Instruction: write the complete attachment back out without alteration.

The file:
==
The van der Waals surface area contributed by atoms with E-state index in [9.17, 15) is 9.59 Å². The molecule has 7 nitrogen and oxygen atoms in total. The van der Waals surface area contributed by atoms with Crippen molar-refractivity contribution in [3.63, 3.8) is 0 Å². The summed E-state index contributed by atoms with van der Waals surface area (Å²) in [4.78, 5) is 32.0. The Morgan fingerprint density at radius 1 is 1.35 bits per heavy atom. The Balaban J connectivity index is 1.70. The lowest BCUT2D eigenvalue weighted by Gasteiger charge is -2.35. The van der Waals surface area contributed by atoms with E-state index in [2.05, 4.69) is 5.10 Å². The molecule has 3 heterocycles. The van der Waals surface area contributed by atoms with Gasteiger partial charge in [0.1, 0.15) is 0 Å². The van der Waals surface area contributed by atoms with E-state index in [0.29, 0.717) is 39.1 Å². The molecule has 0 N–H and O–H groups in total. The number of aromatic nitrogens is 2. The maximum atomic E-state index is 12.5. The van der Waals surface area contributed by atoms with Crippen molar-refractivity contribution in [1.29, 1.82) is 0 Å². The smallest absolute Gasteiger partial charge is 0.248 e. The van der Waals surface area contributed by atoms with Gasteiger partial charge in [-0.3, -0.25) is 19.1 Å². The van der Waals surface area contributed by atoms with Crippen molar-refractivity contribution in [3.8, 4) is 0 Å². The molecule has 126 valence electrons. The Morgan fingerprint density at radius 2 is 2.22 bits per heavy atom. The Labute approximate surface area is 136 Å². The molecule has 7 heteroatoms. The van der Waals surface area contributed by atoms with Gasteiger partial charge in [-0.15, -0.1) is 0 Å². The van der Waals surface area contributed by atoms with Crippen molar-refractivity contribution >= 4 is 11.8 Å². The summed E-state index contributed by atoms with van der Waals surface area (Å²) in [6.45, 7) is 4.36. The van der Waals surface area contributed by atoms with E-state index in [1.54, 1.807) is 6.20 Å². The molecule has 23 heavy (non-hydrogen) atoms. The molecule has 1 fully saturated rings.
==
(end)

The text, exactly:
The van der Waals surface area contributed by atoms with E-state index in [9.17, 15) is 9.59 Å². The molecule has 7 nitrogen and oxygen atoms in total. The van der Waals surface area contributed by atoms with Crippen molar-refractivity contribution in [3.63, 3.8) is 0 Å². The summed E-state index contributed by atoms with van der Waals surface area (Å²) in [4.78, 5) is 32.0. The Morgan fingerprint density at radius 1 is 1.35 bits per heavy atom. The Balaban J connectivity index is 1.70. The lowest BCUT2D eigenvalue weighted by Gasteiger charge is -2.35. The van der Waals surface area contributed by atoms with E-state index in [2.05, 4.69) is 5.10 Å². The molecule has 3 heterocycles. The van der Waals surface area contributed by atoms with Gasteiger partial charge in [0.1, 0.15) is 0 Å². The van der Waals surface area contributed by atoms with E-state index in [0.29, 0.717) is 39.1 Å². The molecule has 0 N–H and O–H groups in total. The number of aromatic nitrogens is 2. The maximum atomic E-state index is 12.5. The van der Waals surface area contributed by atoms with Crippen molar-refractivity contribution in [1.29, 1.82) is 0 Å². The smallest absolute Gasteiger partial charge is 0.248 e. The van der Waals surface area contributed by atoms with Gasteiger partial charge in [-0.3, -0.25) is 19.1 Å². The van der Waals surface area contributed by atoms with Crippen molar-refractivity contribution in [3.8, 4) is 0 Å². The molecule has 126 valence electrons. The Morgan fingerprint density at radius 2 is 2.22 bits per heavy atom. The Labute approximate surface area is 136 Å². The molecule has 7 heteroatoms. The van der Waals surface area contributed by atoms with Gasteiger partial charge in [-0.15, -0.1) is 0 Å². The van der Waals surface area contributed by atoms with Crippen molar-refractivity contribution >= 4 is 11.8 Å². The summed E-state index contributed by atoms with van der Waals surface area (Å²) in [6.45, 7) is 4.36. The van der Waals surface area contributed by atoms with E-state index in [1.54, 1.807) is 6.20 Å². The molecule has 23 heavy (non-hydrogen) atoms. The molecule has 1 fully saturated rings.